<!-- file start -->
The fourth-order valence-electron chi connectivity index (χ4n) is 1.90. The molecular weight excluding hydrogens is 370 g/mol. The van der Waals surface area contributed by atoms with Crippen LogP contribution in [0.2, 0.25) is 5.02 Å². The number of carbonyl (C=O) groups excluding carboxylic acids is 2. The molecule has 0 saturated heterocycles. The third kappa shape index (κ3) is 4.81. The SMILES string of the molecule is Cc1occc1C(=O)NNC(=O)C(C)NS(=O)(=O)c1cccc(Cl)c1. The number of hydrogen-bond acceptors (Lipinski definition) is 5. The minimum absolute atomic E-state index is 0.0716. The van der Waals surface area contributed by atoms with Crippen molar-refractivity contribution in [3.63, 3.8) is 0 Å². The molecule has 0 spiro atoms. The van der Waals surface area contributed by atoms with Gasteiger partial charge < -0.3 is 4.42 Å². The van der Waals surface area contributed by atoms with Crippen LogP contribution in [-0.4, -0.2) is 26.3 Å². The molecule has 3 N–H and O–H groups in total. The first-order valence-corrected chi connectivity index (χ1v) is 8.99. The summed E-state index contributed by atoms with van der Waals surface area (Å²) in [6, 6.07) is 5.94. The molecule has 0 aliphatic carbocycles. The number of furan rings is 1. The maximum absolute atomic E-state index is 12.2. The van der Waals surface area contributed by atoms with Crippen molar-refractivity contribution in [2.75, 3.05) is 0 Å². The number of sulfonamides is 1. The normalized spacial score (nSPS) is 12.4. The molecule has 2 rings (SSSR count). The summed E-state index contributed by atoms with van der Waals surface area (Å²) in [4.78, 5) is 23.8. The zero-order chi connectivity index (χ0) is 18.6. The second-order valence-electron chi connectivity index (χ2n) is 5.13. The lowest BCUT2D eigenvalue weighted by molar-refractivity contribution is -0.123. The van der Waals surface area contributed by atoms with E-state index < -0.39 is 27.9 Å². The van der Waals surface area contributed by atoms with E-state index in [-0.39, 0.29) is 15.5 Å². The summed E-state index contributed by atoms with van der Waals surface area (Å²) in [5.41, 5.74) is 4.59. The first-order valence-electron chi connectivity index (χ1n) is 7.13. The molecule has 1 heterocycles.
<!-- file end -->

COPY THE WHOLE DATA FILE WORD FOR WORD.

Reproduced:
The fourth-order valence-electron chi connectivity index (χ4n) is 1.90. The molecular weight excluding hydrogens is 370 g/mol. The van der Waals surface area contributed by atoms with Crippen LogP contribution in [0.2, 0.25) is 5.02 Å². The number of carbonyl (C=O) groups excluding carboxylic acids is 2. The molecule has 0 saturated heterocycles. The third kappa shape index (κ3) is 4.81. The SMILES string of the molecule is Cc1occc1C(=O)NNC(=O)C(C)NS(=O)(=O)c1cccc(Cl)c1. The number of hydrogen-bond acceptors (Lipinski definition) is 5. The minimum absolute atomic E-state index is 0.0716. The van der Waals surface area contributed by atoms with Crippen molar-refractivity contribution in [3.63, 3.8) is 0 Å². The molecule has 0 spiro atoms. The van der Waals surface area contributed by atoms with Gasteiger partial charge < -0.3 is 4.42 Å². The van der Waals surface area contributed by atoms with Crippen LogP contribution in [-0.4, -0.2) is 26.3 Å². The molecule has 3 N–H and O–H groups in total. The first-order valence-corrected chi connectivity index (χ1v) is 8.99. The summed E-state index contributed by atoms with van der Waals surface area (Å²) in [6, 6.07) is 5.94. The molecule has 0 aliphatic carbocycles. The number of furan rings is 1. The maximum absolute atomic E-state index is 12.2. The van der Waals surface area contributed by atoms with Crippen molar-refractivity contribution in [2.75, 3.05) is 0 Å². The number of sulfonamides is 1. The normalized spacial score (nSPS) is 12.4. The molecule has 2 rings (SSSR count). The summed E-state index contributed by atoms with van der Waals surface area (Å²) in [4.78, 5) is 23.8. The zero-order chi connectivity index (χ0) is 18.6. The second-order valence-electron chi connectivity index (χ2n) is 5.13. The lowest BCUT2D eigenvalue weighted by molar-refractivity contribution is -0.123. The van der Waals surface area contributed by atoms with E-state index < -0.39 is 27.9 Å². The van der Waals surface area contributed by atoms with E-state index in [-0.39, 0.29) is 15.5 Å². The summed E-state index contributed by atoms with van der Waals surface area (Å²) in [5.41, 5.74) is 4.59. The first-order valence-electron chi connectivity index (χ1n) is 7.13. The molecule has 1 heterocycles.